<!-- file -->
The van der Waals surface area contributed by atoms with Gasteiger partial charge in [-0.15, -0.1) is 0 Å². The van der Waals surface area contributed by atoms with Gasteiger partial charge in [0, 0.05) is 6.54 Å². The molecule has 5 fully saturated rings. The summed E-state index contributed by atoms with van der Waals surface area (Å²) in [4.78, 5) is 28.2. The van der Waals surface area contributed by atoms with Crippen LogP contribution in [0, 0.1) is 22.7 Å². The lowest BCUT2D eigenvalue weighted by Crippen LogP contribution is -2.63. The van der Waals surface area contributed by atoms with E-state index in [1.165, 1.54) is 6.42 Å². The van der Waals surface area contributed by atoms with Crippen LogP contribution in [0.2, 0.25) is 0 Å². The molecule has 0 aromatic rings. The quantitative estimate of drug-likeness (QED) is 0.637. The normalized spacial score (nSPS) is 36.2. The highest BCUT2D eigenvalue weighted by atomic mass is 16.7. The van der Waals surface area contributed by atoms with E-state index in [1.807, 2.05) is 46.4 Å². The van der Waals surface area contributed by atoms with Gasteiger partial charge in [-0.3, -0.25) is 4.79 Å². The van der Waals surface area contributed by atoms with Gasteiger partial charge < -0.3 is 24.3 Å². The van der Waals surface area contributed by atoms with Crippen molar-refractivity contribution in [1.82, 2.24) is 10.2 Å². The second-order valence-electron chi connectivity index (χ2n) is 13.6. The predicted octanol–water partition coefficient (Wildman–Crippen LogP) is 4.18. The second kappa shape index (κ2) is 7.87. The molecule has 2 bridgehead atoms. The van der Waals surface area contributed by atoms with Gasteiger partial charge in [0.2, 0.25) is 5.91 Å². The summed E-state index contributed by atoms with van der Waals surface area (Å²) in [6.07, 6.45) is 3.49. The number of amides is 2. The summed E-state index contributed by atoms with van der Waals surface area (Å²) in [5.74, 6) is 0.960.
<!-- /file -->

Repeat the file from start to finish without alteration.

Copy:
The van der Waals surface area contributed by atoms with Gasteiger partial charge in [-0.15, -0.1) is 0 Å². The van der Waals surface area contributed by atoms with Gasteiger partial charge in [0, 0.05) is 6.54 Å². The molecule has 5 fully saturated rings. The summed E-state index contributed by atoms with van der Waals surface area (Å²) in [4.78, 5) is 28.2. The van der Waals surface area contributed by atoms with Crippen LogP contribution in [0, 0.1) is 22.7 Å². The lowest BCUT2D eigenvalue weighted by Crippen LogP contribution is -2.63. The van der Waals surface area contributed by atoms with E-state index in [1.165, 1.54) is 6.42 Å². The van der Waals surface area contributed by atoms with Crippen LogP contribution in [0.2, 0.25) is 0 Å². The molecule has 0 aromatic rings. The quantitative estimate of drug-likeness (QED) is 0.637. The normalized spacial score (nSPS) is 36.2. The highest BCUT2D eigenvalue weighted by atomic mass is 16.7. The van der Waals surface area contributed by atoms with E-state index in [1.807, 2.05) is 46.4 Å². The van der Waals surface area contributed by atoms with Gasteiger partial charge in [-0.3, -0.25) is 4.79 Å². The van der Waals surface area contributed by atoms with Gasteiger partial charge < -0.3 is 24.3 Å². The van der Waals surface area contributed by atoms with Crippen molar-refractivity contribution in [1.82, 2.24) is 10.2 Å². The second-order valence-electron chi connectivity index (χ2n) is 13.6. The predicted octanol–water partition coefficient (Wildman–Crippen LogP) is 4.18. The second kappa shape index (κ2) is 7.87. The molecule has 2 bridgehead atoms. The van der Waals surface area contributed by atoms with Gasteiger partial charge in [0.2, 0.25) is 5.91 Å². The summed E-state index contributed by atoms with van der Waals surface area (Å²) in [6.07, 6.45) is 3.49. The number of amides is 2. The summed E-state index contributed by atoms with van der Waals surface area (Å²) in [5.74, 6) is 0.960.